Currently, there is no question of standing still at SEPO. While other companies have had to capitulate in the face of the Corona crisis, the 5-axis precision machines enable Oliver Oberdanner and his team to keep going, while the automation option allows for larger output quantities. The CEO explains: "We entered the automation business with the HS flex system for the C 400 U." That was not part of the plan when the machining centre was purchased. But the plant ran so well that the order numbers increased and Oberdanner saw that automation would make sense. Christian Simon, Area Sales Manager of Hermle (Schweiz) AG, recalls: "Within a year of the purchase, SEPO approached us with the query as to whether it was possible to automate the C 400 U retrospectively." Satisfying this wish proved tricky simply because of the limited space available. "It was complicated, but not impossible. We supplemented the machine with an HS flex system including two storage modules," adds Simon. According to Oberdanner, Hermle executed the task in the best possible way – and was always available when user errors caused brief downtimes. "But since we learned exactly how to operate the plant, it's been running perfectly," adds the CEO. It is operated via Hermle's proprietary HACS software (Hermle Automation Control System). HACS calculates running times and tool requirements in advance and clearly displays relevant data such as work and sequence plans, operator tasks and tool tables. "Intuitive operation means less organizational downtime for us and therefore increased productivity," says Oberdanner.
The next step: Robot automation
With HS flex automation, SEPO can prepare up to 40 pallets of 240 x 320 millimetres each for unmanned production. "However, in 70% of cases we process significantly smaller blanks", Oberdanner notes. In view of this he decided to invest in a smaller machine and ordered a C 12 U in 2018. The C 12 U is the smallest of Hermle's High-Performance line machining centres, and it was combined with the RS05 robot system. "The order book was so full that we were able to reckon with a capacity utilization of around 80% in advance. That had a positive influence on the decision-making process, naturally enough," he relates. A further plus point is that the order management uses the same software as the HS flex system. As the SEPO team was already familiar with the HACS software, commissioning the robot automation was fast and smooth.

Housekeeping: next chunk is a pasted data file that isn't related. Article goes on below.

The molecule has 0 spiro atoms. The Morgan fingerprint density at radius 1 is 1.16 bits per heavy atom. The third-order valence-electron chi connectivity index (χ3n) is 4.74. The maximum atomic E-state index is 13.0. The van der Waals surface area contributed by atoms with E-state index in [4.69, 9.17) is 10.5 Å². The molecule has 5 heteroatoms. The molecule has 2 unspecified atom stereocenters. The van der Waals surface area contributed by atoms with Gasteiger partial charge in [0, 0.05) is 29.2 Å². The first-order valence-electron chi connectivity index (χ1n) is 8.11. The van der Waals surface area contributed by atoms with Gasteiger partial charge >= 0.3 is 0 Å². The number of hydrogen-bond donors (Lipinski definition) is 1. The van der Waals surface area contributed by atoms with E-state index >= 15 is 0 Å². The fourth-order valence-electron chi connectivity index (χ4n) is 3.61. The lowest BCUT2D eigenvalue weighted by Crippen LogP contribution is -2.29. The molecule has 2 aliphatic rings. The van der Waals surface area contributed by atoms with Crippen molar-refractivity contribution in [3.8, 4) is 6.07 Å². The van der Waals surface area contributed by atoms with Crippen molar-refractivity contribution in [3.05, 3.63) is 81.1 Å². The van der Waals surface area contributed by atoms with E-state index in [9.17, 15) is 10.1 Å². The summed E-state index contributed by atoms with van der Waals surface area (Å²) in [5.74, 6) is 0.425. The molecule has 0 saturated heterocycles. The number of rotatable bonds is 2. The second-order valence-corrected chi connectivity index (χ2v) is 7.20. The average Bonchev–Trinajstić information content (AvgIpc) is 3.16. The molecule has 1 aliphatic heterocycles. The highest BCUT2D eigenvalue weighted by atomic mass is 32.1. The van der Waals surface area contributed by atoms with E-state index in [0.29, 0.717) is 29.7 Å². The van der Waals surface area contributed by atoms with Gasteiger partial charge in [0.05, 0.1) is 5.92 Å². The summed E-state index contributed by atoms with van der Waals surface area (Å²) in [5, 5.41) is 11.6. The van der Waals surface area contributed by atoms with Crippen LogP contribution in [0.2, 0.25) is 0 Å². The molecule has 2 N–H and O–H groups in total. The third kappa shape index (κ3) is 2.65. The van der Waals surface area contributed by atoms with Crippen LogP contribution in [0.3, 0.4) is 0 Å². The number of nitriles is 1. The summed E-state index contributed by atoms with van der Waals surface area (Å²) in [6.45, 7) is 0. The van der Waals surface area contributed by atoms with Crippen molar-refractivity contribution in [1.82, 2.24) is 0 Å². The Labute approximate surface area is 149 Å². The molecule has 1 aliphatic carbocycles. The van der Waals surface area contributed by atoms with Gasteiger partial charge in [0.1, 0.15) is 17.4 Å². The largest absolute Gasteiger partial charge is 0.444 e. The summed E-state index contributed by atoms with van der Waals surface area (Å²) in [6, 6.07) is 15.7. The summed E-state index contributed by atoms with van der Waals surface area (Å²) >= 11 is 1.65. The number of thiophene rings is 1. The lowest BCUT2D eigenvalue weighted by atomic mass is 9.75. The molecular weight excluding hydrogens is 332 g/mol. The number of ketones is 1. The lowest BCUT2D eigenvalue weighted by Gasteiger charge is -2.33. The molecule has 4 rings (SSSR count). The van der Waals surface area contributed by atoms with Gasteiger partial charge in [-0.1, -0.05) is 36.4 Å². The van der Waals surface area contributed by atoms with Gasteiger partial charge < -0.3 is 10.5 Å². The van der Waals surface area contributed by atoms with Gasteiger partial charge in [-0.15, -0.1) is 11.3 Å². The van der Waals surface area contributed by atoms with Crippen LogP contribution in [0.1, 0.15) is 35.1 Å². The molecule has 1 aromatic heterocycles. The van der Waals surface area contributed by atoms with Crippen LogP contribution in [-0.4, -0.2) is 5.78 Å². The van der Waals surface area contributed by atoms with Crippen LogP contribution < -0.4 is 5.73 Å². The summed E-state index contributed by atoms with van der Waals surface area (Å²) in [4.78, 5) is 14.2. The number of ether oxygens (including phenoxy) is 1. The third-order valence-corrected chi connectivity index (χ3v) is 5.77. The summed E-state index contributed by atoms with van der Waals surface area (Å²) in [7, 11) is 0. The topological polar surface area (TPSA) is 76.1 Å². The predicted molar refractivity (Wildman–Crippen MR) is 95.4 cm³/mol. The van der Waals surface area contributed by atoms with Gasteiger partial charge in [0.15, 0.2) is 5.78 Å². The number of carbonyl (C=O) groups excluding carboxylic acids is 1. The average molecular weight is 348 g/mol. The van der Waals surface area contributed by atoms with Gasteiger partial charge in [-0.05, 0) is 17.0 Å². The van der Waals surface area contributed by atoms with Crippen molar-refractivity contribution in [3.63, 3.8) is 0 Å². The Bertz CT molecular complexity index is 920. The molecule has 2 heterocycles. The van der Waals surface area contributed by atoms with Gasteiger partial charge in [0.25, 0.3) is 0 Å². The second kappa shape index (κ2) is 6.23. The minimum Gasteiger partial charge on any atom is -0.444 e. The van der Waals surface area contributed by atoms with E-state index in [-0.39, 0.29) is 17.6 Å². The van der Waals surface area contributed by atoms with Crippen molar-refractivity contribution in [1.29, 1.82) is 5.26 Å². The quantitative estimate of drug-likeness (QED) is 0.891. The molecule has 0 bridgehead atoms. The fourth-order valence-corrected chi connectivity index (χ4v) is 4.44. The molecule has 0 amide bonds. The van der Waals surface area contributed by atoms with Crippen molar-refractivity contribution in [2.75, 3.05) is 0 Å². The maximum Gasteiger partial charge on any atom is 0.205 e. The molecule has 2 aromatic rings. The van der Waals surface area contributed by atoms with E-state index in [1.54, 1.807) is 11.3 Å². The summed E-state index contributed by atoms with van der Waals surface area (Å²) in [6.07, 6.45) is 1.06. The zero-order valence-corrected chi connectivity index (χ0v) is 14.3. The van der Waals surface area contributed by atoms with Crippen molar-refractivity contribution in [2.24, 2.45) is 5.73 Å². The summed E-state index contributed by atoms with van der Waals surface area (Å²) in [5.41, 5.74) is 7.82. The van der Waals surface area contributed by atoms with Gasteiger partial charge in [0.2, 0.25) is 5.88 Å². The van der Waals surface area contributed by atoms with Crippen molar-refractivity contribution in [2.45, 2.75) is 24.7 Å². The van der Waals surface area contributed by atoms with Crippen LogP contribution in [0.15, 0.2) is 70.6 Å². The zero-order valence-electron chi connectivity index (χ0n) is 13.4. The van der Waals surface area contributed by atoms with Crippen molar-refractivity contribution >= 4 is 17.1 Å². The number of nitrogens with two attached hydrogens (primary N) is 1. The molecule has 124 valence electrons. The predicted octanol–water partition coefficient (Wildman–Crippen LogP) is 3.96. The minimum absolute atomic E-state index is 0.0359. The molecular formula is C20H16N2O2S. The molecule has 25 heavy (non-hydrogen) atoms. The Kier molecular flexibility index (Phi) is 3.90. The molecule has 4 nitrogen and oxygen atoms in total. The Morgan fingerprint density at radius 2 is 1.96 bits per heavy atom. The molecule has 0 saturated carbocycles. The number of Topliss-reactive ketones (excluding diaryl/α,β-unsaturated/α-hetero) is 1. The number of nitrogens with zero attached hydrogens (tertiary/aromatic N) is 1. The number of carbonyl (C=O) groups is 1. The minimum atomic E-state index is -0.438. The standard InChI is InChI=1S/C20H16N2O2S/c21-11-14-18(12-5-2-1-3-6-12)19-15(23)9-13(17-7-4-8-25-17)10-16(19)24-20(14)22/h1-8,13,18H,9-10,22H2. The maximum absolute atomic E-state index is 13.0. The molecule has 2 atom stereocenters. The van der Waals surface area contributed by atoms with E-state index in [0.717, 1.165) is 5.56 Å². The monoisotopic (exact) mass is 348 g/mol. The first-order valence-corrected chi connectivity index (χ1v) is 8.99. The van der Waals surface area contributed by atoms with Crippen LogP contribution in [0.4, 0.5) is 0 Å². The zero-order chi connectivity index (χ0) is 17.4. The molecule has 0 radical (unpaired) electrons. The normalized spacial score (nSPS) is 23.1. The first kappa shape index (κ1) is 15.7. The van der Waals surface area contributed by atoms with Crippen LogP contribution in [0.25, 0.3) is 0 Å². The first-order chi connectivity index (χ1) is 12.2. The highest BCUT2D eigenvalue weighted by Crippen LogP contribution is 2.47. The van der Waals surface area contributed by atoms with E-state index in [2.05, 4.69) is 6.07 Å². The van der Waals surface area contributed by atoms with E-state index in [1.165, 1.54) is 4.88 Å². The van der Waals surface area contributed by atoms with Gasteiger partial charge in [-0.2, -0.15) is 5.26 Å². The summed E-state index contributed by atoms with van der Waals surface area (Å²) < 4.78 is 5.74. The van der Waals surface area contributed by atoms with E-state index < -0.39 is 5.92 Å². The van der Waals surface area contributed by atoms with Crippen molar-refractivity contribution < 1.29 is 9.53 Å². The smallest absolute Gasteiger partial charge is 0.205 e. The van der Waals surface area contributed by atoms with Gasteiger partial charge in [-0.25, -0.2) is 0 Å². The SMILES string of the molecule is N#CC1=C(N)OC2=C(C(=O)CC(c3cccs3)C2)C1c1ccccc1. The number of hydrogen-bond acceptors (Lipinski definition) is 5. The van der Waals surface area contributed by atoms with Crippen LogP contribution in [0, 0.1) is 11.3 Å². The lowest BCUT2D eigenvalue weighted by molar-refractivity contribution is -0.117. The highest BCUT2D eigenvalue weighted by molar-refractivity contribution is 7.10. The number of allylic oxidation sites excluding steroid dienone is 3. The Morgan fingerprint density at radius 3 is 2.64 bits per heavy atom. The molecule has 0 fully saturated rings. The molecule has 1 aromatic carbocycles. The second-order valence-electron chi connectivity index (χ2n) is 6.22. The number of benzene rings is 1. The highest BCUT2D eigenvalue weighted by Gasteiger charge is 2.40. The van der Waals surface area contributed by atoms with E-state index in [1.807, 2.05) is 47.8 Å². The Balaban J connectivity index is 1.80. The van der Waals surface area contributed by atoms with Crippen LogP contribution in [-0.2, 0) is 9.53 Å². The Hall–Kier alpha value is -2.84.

The robot automation means that Oberdanner can produce precision parts in series – even unattended, overnight and on weekends. Especially in the current situation, this means that SEPO is very well placed. "We were awarded a comprehensive contract for manufacturing components for ventilators. This is where the machine's dynamic milling comes into play, with fast and perfect transitioning," emphasises Oberdanner. 10% to 20% of the blanks are made of plastic, and most of the rest are aluminium. Depending on the size and shape of the part, running times range from 60 seconds to 1½ hours. Whatever part is involved, at the end of the processing they all fulfil the most stringent specifications in terms of precision and appearance.
With the sudden increase in demand for medical devices and the resulting extra orders, SEPO has even had to recruit new staff. "It is a problem finding qualified specialists in Switzerland as well. Before the pandemic it was practically impossible. But here, too, the Hermle machines had a positive effect. With our modern machinery, we not only awaken the interest of young people, but also demonstrate that each individual can develop her or his potential here," explains Oberdanner – and that is what he calls the 'spirit of Hermle'. Nevertheless, he knows that the technology alone is not enough: "Mutual respect, cooperativeness and equal opportunities are essentials for a motivated team." 33 people are currently working at SEPO – in 2018 there were 12.
The owner of the company sums things up like this: "In recent years we have developed incredibly fast. The Hermle plant has also played a significant role here." Thanks to the high precision and dimensional accuracy, SEPO was able to gain new customers and accept larger order volumes through automated procedures. "The quality of the 5-axis machining centres, coupled with service and automation solutions from a single source, gives us the assurance that we can guarantee to meet our customers' requirements."